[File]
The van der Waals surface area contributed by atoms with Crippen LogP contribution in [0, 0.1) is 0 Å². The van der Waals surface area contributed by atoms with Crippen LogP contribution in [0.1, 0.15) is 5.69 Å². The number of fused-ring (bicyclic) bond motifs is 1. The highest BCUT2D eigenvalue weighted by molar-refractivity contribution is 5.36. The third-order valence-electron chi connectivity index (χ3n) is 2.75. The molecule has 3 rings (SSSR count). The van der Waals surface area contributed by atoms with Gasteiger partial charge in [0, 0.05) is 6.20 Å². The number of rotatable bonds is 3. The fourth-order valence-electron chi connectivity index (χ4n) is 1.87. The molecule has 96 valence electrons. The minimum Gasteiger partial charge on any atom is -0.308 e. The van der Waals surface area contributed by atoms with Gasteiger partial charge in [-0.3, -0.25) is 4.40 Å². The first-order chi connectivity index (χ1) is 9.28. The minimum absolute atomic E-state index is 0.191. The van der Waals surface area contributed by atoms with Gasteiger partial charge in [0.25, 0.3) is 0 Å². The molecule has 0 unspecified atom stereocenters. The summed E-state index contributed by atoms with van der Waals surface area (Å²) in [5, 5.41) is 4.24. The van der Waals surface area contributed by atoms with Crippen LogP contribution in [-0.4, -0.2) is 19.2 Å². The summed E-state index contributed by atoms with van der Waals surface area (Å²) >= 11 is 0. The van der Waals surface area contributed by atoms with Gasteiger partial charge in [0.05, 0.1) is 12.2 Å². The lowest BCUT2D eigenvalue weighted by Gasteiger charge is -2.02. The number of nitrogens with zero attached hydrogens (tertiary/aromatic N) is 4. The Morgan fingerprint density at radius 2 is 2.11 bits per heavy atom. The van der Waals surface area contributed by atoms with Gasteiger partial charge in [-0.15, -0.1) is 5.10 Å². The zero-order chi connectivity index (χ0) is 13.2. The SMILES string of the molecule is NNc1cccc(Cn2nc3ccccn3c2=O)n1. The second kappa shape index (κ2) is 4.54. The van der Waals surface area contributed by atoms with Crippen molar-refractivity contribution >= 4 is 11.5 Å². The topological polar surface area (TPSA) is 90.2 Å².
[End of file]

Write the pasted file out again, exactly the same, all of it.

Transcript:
The van der Waals surface area contributed by atoms with Crippen LogP contribution in [0, 0.1) is 0 Å². The van der Waals surface area contributed by atoms with Crippen LogP contribution in [0.1, 0.15) is 5.69 Å². The number of fused-ring (bicyclic) bond motifs is 1. The highest BCUT2D eigenvalue weighted by molar-refractivity contribution is 5.36. The third-order valence-electron chi connectivity index (χ3n) is 2.75. The molecule has 3 rings (SSSR count). The van der Waals surface area contributed by atoms with Gasteiger partial charge in [0, 0.05) is 6.20 Å². The number of rotatable bonds is 3. The fourth-order valence-electron chi connectivity index (χ4n) is 1.87. The molecule has 96 valence electrons. The minimum Gasteiger partial charge on any atom is -0.308 e. The van der Waals surface area contributed by atoms with Gasteiger partial charge in [-0.3, -0.25) is 4.40 Å². The first-order chi connectivity index (χ1) is 9.28. The minimum absolute atomic E-state index is 0.191. The van der Waals surface area contributed by atoms with Gasteiger partial charge in [0.25, 0.3) is 0 Å². The molecule has 0 unspecified atom stereocenters. The summed E-state index contributed by atoms with van der Waals surface area (Å²) in [5, 5.41) is 4.24. The van der Waals surface area contributed by atoms with Crippen LogP contribution in [-0.4, -0.2) is 19.2 Å². The summed E-state index contributed by atoms with van der Waals surface area (Å²) >= 11 is 0. The van der Waals surface area contributed by atoms with Gasteiger partial charge in [0.05, 0.1) is 12.2 Å². The lowest BCUT2D eigenvalue weighted by Gasteiger charge is -2.02. The number of nitrogens with zero attached hydrogens (tertiary/aromatic N) is 4. The Morgan fingerprint density at radius 2 is 2.11 bits per heavy atom. The van der Waals surface area contributed by atoms with Gasteiger partial charge in [-0.15, -0.1) is 5.10 Å². The zero-order chi connectivity index (χ0) is 13.2. The SMILES string of the molecule is NNc1cccc(Cn2nc3ccccn3c2=O)n1. The second kappa shape index (κ2) is 4.54. The van der Waals surface area contributed by atoms with Crippen molar-refractivity contribution >= 4 is 11.5 Å². The topological polar surface area (TPSA) is 90.2 Å².